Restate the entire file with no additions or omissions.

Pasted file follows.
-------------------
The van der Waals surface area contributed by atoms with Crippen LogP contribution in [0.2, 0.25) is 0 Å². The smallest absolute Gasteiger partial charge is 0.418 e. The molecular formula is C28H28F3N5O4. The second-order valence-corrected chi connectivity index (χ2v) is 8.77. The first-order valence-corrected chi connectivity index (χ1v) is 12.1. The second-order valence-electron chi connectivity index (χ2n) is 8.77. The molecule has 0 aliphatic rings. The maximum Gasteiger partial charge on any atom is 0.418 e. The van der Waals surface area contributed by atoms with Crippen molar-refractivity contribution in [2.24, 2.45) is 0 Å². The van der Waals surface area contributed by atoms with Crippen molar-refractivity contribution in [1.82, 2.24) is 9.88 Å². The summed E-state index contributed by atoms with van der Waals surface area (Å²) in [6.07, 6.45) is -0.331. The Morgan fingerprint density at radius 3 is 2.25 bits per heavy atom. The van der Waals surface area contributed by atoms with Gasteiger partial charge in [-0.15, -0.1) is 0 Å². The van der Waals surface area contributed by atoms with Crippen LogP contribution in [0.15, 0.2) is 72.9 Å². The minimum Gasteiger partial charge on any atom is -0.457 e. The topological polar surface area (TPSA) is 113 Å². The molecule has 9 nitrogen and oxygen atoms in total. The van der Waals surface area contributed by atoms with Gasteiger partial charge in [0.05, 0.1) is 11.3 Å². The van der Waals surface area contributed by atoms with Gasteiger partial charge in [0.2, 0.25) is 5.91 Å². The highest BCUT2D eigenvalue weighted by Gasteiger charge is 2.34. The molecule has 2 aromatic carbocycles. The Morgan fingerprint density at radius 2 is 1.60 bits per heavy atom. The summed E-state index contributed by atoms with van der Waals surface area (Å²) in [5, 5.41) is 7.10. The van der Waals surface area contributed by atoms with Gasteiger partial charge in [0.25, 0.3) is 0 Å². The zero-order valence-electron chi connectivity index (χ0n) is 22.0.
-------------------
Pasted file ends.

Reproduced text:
The van der Waals surface area contributed by atoms with Crippen LogP contribution in [0.2, 0.25) is 0 Å². The smallest absolute Gasteiger partial charge is 0.418 e. The molecular formula is C28H28F3N5O4. The second-order valence-corrected chi connectivity index (χ2v) is 8.77. The first-order valence-corrected chi connectivity index (χ1v) is 12.1. The second-order valence-electron chi connectivity index (χ2n) is 8.77. The molecule has 0 aliphatic rings. The maximum Gasteiger partial charge on any atom is 0.418 e. The van der Waals surface area contributed by atoms with Crippen molar-refractivity contribution in [2.24, 2.45) is 0 Å². The van der Waals surface area contributed by atoms with Crippen molar-refractivity contribution in [1.82, 2.24) is 9.88 Å². The summed E-state index contributed by atoms with van der Waals surface area (Å²) in [6.07, 6.45) is -0.331. The Morgan fingerprint density at radius 3 is 2.25 bits per heavy atom. The van der Waals surface area contributed by atoms with Gasteiger partial charge in [-0.15, -0.1) is 0 Å². The van der Waals surface area contributed by atoms with Crippen LogP contribution in [0.15, 0.2) is 72.9 Å². The minimum Gasteiger partial charge on any atom is -0.457 e. The topological polar surface area (TPSA) is 113 Å². The molecule has 9 nitrogen and oxygen atoms in total. The van der Waals surface area contributed by atoms with Gasteiger partial charge in [0.05, 0.1) is 11.3 Å². The van der Waals surface area contributed by atoms with Gasteiger partial charge in [0.2, 0.25) is 5.91 Å². The highest BCUT2D eigenvalue weighted by Gasteiger charge is 2.34. The molecule has 2 aromatic carbocycles. The Morgan fingerprint density at radius 2 is 1.60 bits per heavy atom. The summed E-state index contributed by atoms with van der Waals surface area (Å²) in [5, 5.41) is 7.10. The van der Waals surface area contributed by atoms with Gasteiger partial charge in [0.25, 0.3) is 0 Å². The zero-order valence-electron chi connectivity index (χ0n) is 22.0.